Vacunas para ectoparásitos: control de vectores artrópodos y patógenos transmitidos por garrapatas

Diseases transmitted by arthropod vectors such as mosquitoes, ticks and sand flies greatly impact human and animal health and therefore their control is important for the eradication of vector-borne diseases (VBD). Vaccination is an environmentally friendly alternative for vector control that allows control of several VBD by targeting their common vector. The discovery of new candidate vaccine antigens for the control of vector infestations and pathogen infection and transmission requires the development of effective screening platforms and algorithms that allow the analysis and validation of data produced by systems biology approaches to the study of vector-host-pathogen interactions. Our results have suggested that subolesin (SUB) and its ortholog in insects, akirin (AKR) are good candidate antigens for the control of arthropod vector infestations and pathogen infection. New screening platforms have also discovered new candidate protective antigens. The effect of vaccination on different hosts, vector species, developmental stages and vector-borne pathogen infections demonstrated the feasibility of developing universal vaccines for the control of multiple vector infestations and for reduction of some VBD. Vaccines that affect both vector infestations and pathogen transmission could be used to vaccinate human and animal populations at risk and reservoir species to reduce host exposure to ectoparasites while reducing the number of infected ectoparasites and their vectorial capacity for pathogens that affect human and animal health worldwide.

vaccinomics tick

The major challenges in vaccinomics are data integration analysis after systems biology approaches to the study of tick-host-pathogen interactions and the development of algorithms for the identification of tick protective antigens. Vaccine trials for validation of candidate vaccines are also a limiting step due to time and funding needed to complete these studies. Figure from de la Fuente & Merino. Vaccine 2013, 31: 5923-5929.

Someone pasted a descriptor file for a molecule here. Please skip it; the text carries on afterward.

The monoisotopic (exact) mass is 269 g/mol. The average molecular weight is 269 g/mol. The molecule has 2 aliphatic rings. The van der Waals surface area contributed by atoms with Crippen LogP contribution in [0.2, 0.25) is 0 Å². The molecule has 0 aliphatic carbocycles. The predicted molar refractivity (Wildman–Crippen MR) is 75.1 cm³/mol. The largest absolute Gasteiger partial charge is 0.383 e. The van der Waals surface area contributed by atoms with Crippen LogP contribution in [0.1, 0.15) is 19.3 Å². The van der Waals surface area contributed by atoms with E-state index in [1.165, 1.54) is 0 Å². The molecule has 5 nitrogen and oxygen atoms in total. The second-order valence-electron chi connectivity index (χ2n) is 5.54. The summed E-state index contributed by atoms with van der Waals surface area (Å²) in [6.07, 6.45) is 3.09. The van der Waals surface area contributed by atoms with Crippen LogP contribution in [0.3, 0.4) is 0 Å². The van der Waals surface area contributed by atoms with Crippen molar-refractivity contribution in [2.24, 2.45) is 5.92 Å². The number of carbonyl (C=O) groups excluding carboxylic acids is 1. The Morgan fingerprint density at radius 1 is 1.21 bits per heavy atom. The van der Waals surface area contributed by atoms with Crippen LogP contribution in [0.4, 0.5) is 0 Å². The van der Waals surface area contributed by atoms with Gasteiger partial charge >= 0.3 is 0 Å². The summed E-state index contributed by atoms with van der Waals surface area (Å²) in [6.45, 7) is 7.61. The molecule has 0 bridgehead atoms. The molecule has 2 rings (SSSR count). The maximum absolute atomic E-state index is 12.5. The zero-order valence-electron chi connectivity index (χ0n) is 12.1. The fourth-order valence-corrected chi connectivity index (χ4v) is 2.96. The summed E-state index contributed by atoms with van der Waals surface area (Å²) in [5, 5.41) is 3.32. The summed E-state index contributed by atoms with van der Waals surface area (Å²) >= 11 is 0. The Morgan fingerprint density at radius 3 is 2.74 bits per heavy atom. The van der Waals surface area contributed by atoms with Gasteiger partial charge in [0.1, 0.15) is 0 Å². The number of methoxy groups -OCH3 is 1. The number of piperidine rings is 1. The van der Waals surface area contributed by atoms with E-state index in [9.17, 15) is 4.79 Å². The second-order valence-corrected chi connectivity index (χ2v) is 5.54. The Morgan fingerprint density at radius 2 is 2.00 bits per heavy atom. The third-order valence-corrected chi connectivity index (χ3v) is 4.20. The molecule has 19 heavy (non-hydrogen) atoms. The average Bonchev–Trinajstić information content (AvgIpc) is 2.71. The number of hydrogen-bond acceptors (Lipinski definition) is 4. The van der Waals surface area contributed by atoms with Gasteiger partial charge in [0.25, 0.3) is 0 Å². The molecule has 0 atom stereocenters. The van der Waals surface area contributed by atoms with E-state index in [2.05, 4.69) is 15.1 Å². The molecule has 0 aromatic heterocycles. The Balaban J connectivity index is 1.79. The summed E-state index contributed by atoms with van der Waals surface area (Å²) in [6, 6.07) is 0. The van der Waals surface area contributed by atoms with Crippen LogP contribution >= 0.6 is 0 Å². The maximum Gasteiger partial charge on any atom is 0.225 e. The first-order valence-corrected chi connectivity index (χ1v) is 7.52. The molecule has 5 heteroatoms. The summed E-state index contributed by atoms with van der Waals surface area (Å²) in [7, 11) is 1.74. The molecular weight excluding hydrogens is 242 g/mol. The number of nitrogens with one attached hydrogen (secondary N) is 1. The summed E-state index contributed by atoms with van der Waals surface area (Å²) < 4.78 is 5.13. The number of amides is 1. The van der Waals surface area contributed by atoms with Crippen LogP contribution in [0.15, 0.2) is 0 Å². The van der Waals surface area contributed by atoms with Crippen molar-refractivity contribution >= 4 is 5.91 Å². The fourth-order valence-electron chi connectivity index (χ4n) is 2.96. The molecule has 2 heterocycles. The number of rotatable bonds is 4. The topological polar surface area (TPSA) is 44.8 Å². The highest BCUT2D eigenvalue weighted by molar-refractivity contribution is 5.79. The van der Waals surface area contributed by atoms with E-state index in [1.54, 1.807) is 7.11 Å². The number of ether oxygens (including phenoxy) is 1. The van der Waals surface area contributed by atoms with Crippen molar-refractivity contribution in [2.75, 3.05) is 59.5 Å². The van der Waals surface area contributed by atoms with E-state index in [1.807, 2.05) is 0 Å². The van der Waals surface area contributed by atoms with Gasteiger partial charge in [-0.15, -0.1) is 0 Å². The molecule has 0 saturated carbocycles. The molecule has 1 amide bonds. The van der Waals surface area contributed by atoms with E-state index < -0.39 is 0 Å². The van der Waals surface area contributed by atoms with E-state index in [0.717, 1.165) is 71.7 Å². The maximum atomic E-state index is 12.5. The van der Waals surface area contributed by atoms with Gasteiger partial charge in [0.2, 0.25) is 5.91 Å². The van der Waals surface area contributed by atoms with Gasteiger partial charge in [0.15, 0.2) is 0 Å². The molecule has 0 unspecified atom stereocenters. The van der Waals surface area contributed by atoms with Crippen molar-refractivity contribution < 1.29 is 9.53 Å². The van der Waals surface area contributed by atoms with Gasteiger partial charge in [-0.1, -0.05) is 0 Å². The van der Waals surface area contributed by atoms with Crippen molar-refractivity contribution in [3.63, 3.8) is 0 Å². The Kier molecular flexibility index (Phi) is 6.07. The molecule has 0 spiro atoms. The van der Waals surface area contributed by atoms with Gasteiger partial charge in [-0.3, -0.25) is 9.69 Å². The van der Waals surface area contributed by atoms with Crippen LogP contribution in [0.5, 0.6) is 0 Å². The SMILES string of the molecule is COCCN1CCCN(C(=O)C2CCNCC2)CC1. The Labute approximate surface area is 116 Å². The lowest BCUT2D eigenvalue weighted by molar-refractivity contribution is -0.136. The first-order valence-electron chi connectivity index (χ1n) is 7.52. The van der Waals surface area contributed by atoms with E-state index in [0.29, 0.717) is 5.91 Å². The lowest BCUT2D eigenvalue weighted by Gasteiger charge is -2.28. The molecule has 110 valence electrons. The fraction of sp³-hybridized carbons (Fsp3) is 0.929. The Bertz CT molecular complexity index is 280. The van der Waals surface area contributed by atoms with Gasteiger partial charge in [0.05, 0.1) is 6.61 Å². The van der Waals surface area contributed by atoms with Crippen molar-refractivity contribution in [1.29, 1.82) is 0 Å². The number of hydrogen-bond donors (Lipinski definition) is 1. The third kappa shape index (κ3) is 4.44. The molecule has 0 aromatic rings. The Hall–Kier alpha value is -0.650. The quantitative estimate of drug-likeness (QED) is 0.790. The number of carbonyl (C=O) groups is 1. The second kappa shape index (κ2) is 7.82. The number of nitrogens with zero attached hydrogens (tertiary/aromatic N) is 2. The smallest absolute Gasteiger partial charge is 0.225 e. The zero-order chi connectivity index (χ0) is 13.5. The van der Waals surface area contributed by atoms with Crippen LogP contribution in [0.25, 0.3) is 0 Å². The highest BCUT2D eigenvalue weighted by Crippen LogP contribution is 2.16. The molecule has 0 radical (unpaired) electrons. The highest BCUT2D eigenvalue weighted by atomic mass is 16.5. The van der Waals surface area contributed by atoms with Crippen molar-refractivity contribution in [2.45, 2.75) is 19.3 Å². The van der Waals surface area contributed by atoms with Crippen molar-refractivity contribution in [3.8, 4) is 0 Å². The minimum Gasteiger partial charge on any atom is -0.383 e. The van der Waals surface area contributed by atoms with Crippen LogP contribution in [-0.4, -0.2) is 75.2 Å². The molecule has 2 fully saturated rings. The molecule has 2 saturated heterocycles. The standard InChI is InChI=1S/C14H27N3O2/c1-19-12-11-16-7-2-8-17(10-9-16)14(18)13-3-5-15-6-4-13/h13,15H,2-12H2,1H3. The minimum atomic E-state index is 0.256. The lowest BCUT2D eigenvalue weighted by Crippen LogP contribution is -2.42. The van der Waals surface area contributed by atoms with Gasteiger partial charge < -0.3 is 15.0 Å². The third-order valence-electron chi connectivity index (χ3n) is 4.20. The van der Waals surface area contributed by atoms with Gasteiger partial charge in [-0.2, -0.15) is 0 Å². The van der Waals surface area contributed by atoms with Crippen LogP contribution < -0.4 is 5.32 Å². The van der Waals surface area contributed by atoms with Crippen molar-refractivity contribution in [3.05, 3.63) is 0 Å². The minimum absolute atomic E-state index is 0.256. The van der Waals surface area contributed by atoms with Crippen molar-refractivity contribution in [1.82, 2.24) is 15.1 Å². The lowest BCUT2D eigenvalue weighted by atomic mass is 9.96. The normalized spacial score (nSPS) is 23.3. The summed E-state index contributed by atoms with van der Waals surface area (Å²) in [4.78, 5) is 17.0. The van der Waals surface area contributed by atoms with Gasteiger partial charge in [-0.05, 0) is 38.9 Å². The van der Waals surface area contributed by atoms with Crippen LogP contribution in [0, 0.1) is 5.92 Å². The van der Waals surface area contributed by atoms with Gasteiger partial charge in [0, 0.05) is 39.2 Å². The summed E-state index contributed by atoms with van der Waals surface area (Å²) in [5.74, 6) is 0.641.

Related papers:

de la Fuente, J., Merino, O. 2013. Vaccinomics, the new road to tick vaccines. Vaccine 31: 5923-5929.

de la Fuente, J., Moreno-Cid, J.A., Galindo, R.C., Almazán, C., Kocan, K.M., Merino, O., Pérez de la Lastra, J.M., Estrada-Peña, A., Blouin, E.F. 2013. Subolesin/Akirin vaccines for the control of arthropod vectors and vector-borne pathogens. Transboundary and Emerging Diseases 60 (Suppl. 2): 172-178.

Moreno-Cid, J.A., Pérez de la Lastra, J.M., Villar, M., Jiménez, M., Pinal, R., Estrada-Peña, A., Alarcón, P., Delacour, S., Oropeza, V., Ruiz, I., Molina, R., Lucientes, J., Prudencio, C.R., Galindo, R.C., Almazán, C., Nijhof, A.M., Mangold, A.J., Gortázar, C., de la Fuente, J. 2013. Control of multiple arthropod vector infestations with subolesin/akirin vaccines. Vaccine 31: 1187-1196.

Havlíková, S., Ličková, M., Ayllón, N., Roller, L., Kazimírová, M., Slovák,M., Moreno-Cid, J.A., Pérez de la Lastra, J.M., Klempa, B., de la Fuente, J. 2013. Immunization with recombinant subolesin does not reduce tick infection with tick-borne encephalitis virus nor protect mice against disease. Vaccine 31: 1582-1589.

Merino, M., Antunes, S., Mosqueda, J., Moreno-Cid, J.A., Pérez de la Lastra, J.M., Rosario-Cruz, R., Rodríguez, S., Domingos, A., de la Fuente, J. 2013. Vaccination with proteins involved in tick-pathogen interactions reduces vector infestations and pathogen infection. Vaccine 31: 5889-5896.

Más opciones para compartir